Move Like You Mean It A

s a former college soccer player, Assistant Athletic Director Tina Steck is very familiar with what life after organized sports is like. “The majority of high schoolers do not go on to play sports in college, and for the few that do, after they graduate the options become very limited,” Steck says. It was the question raised by this reality—how can we encourage girls to prepare for a lifetime of fitness, rather than emphasizing a narrow focus on team sports—that led to the redesign of Bryn Mawr’s Upper School physical education curriculum for the 2012-2013 school year. < Dance teacher Emily Tankersley leads a Yogalates course, one of the many offerings in the new curriculum.


Bosu ball and spinning are two of the classes available to students in the new fitness curriculum.

“In the past, the focus was on team-centered sports,” Steck relates. “One of the reasons to move beyond those was that these sports weren’t anything new to the girls, and they can participate in them at Bryn Mawr or elsewhere. And, in large part, these are not sports that you end up doing for long-term fitness. So we wanted to introduce girls to new types of exercise that they are more likely to use in the future.” In the new physical education curriculum, students are able to choose their classes from a wide range of options including yogalates, bosu ball, TRX, spin, line dance and more. This “health club” model encourages students to take responsibility for their fitness by scheduling their own classes during free periods. Girls must fit in four 35-minute sessions within each 10-day cycle. An added bonus of the system, Steck says, is that it lets teachers pick the areas that they are the most passionate and knowledgeable about to teach classes in, increasing the variety and quality of the offerings. “Ultimately, we want students to feel comfortable in group exercise classes so that they can become familiar with these types of exercise and not feel out of place in a gym or fitness club.” To be sure, there have been some growing pains with the new system, especially when it comes to the aspects of scheduling and time management. “Scheduling, especially in the early part of the year,

was the biggest piece that we needed to help the students figure out,” Steck explains. “Time management is an essential skill for the way this program is structured, and that’s also part of the learning process for them—it’s not a physical skill, but it is something that’s important for them to learn.” The way that the program is structured is different from any other high school physical education program that Athletic Director Wendy Kridel has encountered. “It is revolutionary in the life of our physical education,” Kridel says. “What is remarkable about it is that we are preparing girls for how exercise works in real life—finding what they enjoy doing, making it work with their schedule, then taking that and running with it. The actual amount of physical activity that we are asking them to do is not that much, but the act of what they’re doing, and the process of how they accomplish it, is what is really important.” Overall, the feedback from students has been quite good, especially from the tenth graders who experienced the previous physical education class structure. Steck says that girls feel they are getting a better workout from the new classes, and that they seem fully engaged for the entire class. “The students have excelled and are really enjoying it,” she says. “We’re definitely looking for ways to work out any kinks and make the program even better, but I’m confident that within the next year it will be running very smoothly.”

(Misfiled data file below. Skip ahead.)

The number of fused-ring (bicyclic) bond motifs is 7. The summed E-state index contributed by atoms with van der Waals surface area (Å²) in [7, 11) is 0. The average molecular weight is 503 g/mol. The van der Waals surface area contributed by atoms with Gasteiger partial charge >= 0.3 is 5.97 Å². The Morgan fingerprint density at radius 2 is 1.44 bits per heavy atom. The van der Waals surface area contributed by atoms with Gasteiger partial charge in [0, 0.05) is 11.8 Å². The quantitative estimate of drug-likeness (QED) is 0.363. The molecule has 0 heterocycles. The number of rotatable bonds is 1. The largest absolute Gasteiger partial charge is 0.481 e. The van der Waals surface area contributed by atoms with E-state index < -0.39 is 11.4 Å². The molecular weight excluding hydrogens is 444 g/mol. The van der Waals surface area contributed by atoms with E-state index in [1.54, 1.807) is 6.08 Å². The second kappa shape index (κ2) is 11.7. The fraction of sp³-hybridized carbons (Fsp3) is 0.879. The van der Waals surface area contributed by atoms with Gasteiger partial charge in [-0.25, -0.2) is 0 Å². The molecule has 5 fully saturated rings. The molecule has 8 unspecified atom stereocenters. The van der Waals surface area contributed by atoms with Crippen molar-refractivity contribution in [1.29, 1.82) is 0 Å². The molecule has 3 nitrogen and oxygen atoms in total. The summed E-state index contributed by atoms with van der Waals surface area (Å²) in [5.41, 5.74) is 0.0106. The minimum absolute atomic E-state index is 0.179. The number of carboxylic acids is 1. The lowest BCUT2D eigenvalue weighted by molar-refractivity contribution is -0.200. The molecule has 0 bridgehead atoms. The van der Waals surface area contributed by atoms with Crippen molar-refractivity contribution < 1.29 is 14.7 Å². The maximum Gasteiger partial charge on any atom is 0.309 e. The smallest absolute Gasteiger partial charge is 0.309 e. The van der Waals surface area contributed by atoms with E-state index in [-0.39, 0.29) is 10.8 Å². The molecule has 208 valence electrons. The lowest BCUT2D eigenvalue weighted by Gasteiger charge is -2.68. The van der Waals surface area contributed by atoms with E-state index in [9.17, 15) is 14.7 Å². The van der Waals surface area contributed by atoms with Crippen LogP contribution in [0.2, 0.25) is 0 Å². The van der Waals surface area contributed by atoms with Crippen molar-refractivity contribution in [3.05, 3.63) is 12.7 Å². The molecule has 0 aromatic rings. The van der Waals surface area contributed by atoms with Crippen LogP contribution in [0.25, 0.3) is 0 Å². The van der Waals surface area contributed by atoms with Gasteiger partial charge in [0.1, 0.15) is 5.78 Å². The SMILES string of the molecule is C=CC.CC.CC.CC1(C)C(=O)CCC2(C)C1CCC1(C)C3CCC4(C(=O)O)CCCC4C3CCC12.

February 2013 / Mawrginalia / 21


Darcy Watts â&#x20AC;&#x2DC;14 takes on the firstever Bryn Mawr Math Department mentorship to find out what math in the real world is all about.

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22 / Mawrginalia / February 2013


Darcy Watts ‘14 with her mentor, Dr. Helen Pentikis.

Darcy Watts ’14 first heard about the inaugural Bryn Mawr math mentorship at a convocation in the spring of 2012. She remembers being immediately excited about the prospect of getting some handson experience using math outside of the classroom. Even better, the mentorship was in an area she was particularly enthusiastic about. “I was really interested in it when I heard that it was about pharmaceuticals and using applied mathematics to figure out drug interactions in the body,” Watts explains. After being selected for the mentorship, Watts spent four hours per week working with Dr. Helen Pentikis, Founder and Chief Scientific Officer of SAJE Consulting. The experience, Watts says, was incredible. “I really enjoyed this mentorship. It was definitely a challenge, but I always had Dr. Pentikis and the math department to help out if I needed it. It was so rewarding to be presented with a task, and be able to come up with a solution using some of the things I have learned in class.” Upper School math teachers Jen Arrogancia and Vicky Miyamoto hope that Watts’ experience will be the first of many successful math mentorships. Originally, both teachers came up with the idea for the mentorship program independently, driven by the goal of showing Bryn Mawr girls how the math they study can be used outside the classroom. “It was a funny coincidence when we realized that both of us were thinking about the same type of program,” Miyamoto says. “We really want to expose the girls to women with different careers in mathematics in order to show them why we study this and how it is useful.” For the pilot mentorship, Arrogancia enlisted Pentikis, an old friend with a very relevant career. With the first mentor on board, Arrogancia and Miyamoto worked out the requirements for the mentorship, which they